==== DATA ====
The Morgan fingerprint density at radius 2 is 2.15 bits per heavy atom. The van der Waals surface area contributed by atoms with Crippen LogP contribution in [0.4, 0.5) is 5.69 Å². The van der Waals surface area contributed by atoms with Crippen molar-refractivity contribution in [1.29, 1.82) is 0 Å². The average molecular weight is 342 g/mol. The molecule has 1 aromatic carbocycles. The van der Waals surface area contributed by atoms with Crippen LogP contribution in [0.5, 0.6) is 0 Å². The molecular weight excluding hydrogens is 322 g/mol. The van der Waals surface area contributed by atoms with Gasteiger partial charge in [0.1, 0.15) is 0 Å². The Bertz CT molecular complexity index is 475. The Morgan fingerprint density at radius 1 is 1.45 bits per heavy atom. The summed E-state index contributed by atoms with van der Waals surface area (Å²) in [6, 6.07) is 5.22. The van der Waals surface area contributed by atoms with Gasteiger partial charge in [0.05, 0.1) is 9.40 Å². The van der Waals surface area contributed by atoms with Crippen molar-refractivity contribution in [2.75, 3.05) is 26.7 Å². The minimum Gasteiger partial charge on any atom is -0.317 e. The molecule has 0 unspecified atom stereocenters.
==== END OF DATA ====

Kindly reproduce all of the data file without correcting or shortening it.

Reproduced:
The Morgan fingerprint density at radius 2 is 2.15 bits per heavy atom. The van der Waals surface area contributed by atoms with Crippen LogP contribution in [0.4, 0.5) is 5.69 Å². The van der Waals surface area contributed by atoms with Crippen molar-refractivity contribution in [1.29, 1.82) is 0 Å². The average molecular weight is 342 g/mol. The molecule has 1 aromatic carbocycles. The van der Waals surface area contributed by atoms with Crippen LogP contribution in [0.5, 0.6) is 0 Å². The molecular weight excluding hydrogens is 322 g/mol. The van der Waals surface area contributed by atoms with Gasteiger partial charge in [0.1, 0.15) is 0 Å². The Bertz CT molecular complexity index is 475. The Morgan fingerprint density at radius 1 is 1.45 bits per heavy atom. The summed E-state index contributed by atoms with van der Waals surface area (Å²) in [6, 6.07) is 5.22. The van der Waals surface area contributed by atoms with Gasteiger partial charge in [0.05, 0.1) is 9.40 Å². The van der Waals surface area contributed by atoms with Crippen molar-refractivity contribution in [2.75, 3.05) is 26.7 Å². The minimum Gasteiger partial charge on any atom is -0.317 e. The molecule has 0 unspecified atom stereocenters.